dentsu India Team

It is a paradox that females are addressed as 'Lakshmi' while also being expected to prove themselves to be more skilled and superior to men in a variety of ways. There's an inherent contradiction in the expectation for women to achieve equality and respect alongside their male counterparts both at home and in the workplace and eventually to have parity in terms of 'Lakshmi' for the same type of work.

All of this causes us stress, disrupts our mental peace, and has a negative impact on our hormones, but we keep going. Even so, we continue to accept testing at work and at home. 

Having said that, how come it is so easy for both men and ‘women’ to treat a male boss with more deference and honor, even though he may have less experience or value to offer to their careers or lives? Conversely, why is it so common for everyone to label a female leader as ‘bossy’, even when she is more deserving and simply fulfilling her duties?

What does it mean to be ‘bossy’? Never heard of a man being bossy!

At home, the same bossy woman is termed too ambitious and criticized for not paying enough attention to people or household chores as she is 'supposed to’ in society’s head. Whereas all she is not paying attention to is herself.

But who cares? We yearn for a society where women are treated equally every day eradicating the need to celebrate womanhood on specific days.  

What do equality and inclusion stand for? Why and how do we want this? I frequently wonder... For me, equality means equal opportunities, pay parity, and not being judged for things a man is not usually judged for. For instance, not expecting women to prepare their own meals daily for work, especially after a long day of work, when there are bills to pay, groceries to buy, and various other tasks to attend to. It's a challenging journey every day, believe me. Include us instead of excluding us based solely on gender.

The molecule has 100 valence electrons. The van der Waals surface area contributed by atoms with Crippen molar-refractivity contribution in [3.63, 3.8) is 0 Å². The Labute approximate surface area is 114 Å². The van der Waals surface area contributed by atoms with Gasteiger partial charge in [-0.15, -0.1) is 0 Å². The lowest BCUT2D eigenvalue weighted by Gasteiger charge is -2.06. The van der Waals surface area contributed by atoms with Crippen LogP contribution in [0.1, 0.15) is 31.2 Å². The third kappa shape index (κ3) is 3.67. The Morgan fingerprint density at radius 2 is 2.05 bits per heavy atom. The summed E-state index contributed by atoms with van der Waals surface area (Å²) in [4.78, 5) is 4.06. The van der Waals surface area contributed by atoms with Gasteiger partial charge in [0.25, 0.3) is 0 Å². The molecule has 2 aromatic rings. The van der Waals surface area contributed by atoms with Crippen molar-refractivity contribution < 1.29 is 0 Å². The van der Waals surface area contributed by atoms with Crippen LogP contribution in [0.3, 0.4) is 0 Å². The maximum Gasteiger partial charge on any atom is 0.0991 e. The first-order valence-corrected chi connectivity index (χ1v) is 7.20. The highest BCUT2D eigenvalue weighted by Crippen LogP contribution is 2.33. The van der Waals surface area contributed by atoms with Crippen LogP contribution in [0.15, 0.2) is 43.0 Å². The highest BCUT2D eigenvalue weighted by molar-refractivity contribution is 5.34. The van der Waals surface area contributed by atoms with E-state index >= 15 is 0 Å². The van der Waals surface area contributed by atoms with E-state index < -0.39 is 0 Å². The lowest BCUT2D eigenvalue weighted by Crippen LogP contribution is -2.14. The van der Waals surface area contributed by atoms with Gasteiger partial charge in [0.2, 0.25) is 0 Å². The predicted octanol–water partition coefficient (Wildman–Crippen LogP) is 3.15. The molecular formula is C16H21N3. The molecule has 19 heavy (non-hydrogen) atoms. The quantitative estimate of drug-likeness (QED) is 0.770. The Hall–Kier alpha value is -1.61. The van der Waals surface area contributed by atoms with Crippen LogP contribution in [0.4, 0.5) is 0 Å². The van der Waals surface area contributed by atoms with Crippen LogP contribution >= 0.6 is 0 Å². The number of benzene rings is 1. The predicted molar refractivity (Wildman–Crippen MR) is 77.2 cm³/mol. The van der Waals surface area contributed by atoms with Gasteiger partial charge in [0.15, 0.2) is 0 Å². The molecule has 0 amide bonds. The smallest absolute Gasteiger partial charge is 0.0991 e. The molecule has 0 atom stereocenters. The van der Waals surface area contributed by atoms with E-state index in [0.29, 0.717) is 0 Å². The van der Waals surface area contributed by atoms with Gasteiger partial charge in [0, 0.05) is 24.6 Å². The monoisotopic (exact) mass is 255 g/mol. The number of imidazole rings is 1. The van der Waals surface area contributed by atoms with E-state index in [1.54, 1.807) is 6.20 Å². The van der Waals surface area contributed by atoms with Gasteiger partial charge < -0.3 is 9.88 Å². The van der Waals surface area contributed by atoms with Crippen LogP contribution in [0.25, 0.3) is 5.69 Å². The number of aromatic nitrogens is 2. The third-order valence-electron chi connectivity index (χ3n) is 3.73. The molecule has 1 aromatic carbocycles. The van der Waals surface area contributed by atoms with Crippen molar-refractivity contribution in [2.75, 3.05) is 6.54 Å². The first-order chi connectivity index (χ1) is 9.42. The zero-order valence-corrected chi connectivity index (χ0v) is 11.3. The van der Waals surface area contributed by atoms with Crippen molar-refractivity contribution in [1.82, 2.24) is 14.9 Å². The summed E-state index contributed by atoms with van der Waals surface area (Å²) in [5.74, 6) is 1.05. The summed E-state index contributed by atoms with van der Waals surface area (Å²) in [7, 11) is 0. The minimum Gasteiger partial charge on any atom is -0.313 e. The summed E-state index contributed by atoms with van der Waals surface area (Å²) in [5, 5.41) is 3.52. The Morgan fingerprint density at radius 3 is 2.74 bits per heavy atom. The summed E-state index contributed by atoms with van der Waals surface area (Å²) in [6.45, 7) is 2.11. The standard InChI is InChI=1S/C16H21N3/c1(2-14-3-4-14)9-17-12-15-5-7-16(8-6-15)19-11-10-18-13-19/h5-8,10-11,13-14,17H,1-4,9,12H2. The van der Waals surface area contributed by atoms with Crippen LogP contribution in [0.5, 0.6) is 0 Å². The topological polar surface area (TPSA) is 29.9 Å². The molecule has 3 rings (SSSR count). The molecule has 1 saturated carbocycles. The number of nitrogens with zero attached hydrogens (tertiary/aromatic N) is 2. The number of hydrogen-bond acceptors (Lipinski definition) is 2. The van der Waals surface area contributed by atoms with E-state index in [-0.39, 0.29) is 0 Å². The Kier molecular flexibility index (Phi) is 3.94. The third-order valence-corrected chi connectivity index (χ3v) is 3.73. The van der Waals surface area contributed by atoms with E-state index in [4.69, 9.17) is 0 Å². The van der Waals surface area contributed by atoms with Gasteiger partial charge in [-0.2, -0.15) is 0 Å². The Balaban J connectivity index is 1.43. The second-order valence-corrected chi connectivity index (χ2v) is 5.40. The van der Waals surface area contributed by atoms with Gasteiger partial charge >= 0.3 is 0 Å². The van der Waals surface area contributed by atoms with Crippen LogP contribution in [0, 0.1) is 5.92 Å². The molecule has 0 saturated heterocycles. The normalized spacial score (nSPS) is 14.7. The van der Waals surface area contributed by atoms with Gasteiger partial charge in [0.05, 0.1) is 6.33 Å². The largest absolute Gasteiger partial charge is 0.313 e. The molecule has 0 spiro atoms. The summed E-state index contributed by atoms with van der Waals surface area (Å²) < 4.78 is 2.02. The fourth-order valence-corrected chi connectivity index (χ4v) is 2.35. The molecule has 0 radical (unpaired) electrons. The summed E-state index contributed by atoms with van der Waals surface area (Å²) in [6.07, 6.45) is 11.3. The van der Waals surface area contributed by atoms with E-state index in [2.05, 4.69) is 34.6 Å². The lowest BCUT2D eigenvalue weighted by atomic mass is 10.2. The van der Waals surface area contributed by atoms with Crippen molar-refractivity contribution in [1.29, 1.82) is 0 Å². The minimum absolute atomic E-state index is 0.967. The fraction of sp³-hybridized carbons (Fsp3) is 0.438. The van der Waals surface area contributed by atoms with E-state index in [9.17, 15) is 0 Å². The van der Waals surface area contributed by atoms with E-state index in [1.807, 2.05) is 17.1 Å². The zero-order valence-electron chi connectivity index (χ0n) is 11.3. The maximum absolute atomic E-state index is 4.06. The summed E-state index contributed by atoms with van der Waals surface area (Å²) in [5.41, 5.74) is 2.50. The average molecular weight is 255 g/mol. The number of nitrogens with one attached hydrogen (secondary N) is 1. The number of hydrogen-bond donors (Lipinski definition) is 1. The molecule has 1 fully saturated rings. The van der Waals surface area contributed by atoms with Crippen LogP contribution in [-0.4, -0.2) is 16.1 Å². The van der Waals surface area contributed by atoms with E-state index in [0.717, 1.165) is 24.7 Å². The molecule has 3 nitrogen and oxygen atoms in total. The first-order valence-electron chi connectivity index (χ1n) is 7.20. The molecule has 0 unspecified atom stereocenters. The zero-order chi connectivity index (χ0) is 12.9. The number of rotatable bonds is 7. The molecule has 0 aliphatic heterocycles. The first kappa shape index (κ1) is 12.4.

Just as men conveniently and proudly claim they don’t know how to cook, and have no desire to learn, despite cooking being a basic life skill rather than a task assigned by gender, I wonder why women can't similarly and confidently say, "I don’t know how to drive, and I don’t want to learn," or any other skill for that matter. How do most of us make fun of women drivers on the road and pass on comments like, ‘zarur ladki chala rahi hogi’; ever heard a comment like, ‘namak tez hai zarur ladka chef hoga’? Never, right?

Without denying the fact that men also have to go through their share of struggles with all the burdens of responsibilities, and lack of space for vulnerability,. I want to underline all the struggles that women go through—physical, mental, financial, and psychological. It's only fair to treat women equitably in numerous aspects of life.

If we must celebrate womanhood, let us celebrate her freedom from the hundreds of stereotypes that have caged women since eternity. Unrealistic expectations of every human around us, and definitions of what an ideal woman, daughter, wife, daughter-in-law, and mother should likely behave and dress up like. Just like we easily say, ‘Men are like that’; why can’t we say the same for women?

Only by shedding the facade of grandeur and diminishing the sacrifices expected of women can we pave the way for true equality. Let's move beyond shallow compliments about women's appearances and instead emphasize the importance of embracing one's true self. Rather than restricting women to traditional roles as mothers, wives, daughters, and sisters, let's celebrate them as unique individuals, independent of their relationships. It's time to stop perpetuating the myth that women must constantly multitask. Let's encourage women to be kind to themselves and find happiness even in moments of perceived inadequacy.

Stop confining her in the boxes that society has created for women because they were not meant to fit into them. She was blessed with the ability and capability to create and give birth to a new life and all these years we were telling her to fit into different roles and boxes that we forcefully launched for them.  Let her be imperfect, whimsical, irresponsible, boorish, lazy, fierce, non-opinionated, or too opinionated, bossy, flabby, ungroomed, adventurous, unpredictable, or too predictable, impractical or too emotional – just let her be her version of a woman.  

(Ritu Taneja, Group Head - Strategy, Posterscope)